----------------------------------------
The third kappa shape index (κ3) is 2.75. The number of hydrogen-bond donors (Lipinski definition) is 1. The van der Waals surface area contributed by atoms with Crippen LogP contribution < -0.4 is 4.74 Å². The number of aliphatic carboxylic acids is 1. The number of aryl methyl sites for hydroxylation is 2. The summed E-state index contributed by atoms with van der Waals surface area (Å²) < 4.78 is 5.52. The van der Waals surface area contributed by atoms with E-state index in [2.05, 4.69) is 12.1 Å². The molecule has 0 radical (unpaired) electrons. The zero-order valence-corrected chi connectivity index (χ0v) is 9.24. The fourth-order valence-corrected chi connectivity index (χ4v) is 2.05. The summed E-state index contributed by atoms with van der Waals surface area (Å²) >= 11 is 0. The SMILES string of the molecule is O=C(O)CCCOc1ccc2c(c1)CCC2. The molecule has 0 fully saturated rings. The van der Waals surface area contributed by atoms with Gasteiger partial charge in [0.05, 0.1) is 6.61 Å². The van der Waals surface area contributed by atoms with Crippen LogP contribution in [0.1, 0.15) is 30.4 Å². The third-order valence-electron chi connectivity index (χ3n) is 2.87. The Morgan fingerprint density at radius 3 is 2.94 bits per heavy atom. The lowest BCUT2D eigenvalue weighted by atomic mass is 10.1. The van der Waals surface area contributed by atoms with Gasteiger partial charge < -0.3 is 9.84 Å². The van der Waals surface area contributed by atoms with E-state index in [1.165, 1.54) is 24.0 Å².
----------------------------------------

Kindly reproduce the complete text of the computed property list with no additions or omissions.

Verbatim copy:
The third kappa shape index (κ3) is 2.75. The number of hydrogen-bond donors (Lipinski definition) is 1. The van der Waals surface area contributed by atoms with Crippen LogP contribution < -0.4 is 4.74 Å². The number of aliphatic carboxylic acids is 1. The number of aryl methyl sites for hydroxylation is 2. The summed E-state index contributed by atoms with van der Waals surface area (Å²) < 4.78 is 5.52. The van der Waals surface area contributed by atoms with E-state index in [2.05, 4.69) is 12.1 Å². The molecule has 0 radical (unpaired) electrons. The zero-order valence-corrected chi connectivity index (χ0v) is 9.24. The fourth-order valence-corrected chi connectivity index (χ4v) is 2.05. The summed E-state index contributed by atoms with van der Waals surface area (Å²) >= 11 is 0. The SMILES string of the molecule is O=C(O)CCCOc1ccc2c(c1)CCC2. The molecule has 0 fully saturated rings. The van der Waals surface area contributed by atoms with Gasteiger partial charge in [0.05, 0.1) is 6.61 Å². The van der Waals surface area contributed by atoms with Crippen LogP contribution in [0.1, 0.15) is 30.4 Å². The third-order valence-electron chi connectivity index (χ3n) is 2.87. The Morgan fingerprint density at radius 3 is 2.94 bits per heavy atom. The lowest BCUT2D eigenvalue weighted by atomic mass is 10.1. The van der Waals surface area contributed by atoms with Gasteiger partial charge < -0.3 is 9.84 Å². The van der Waals surface area contributed by atoms with E-state index in [1.165, 1.54) is 24.0 Å².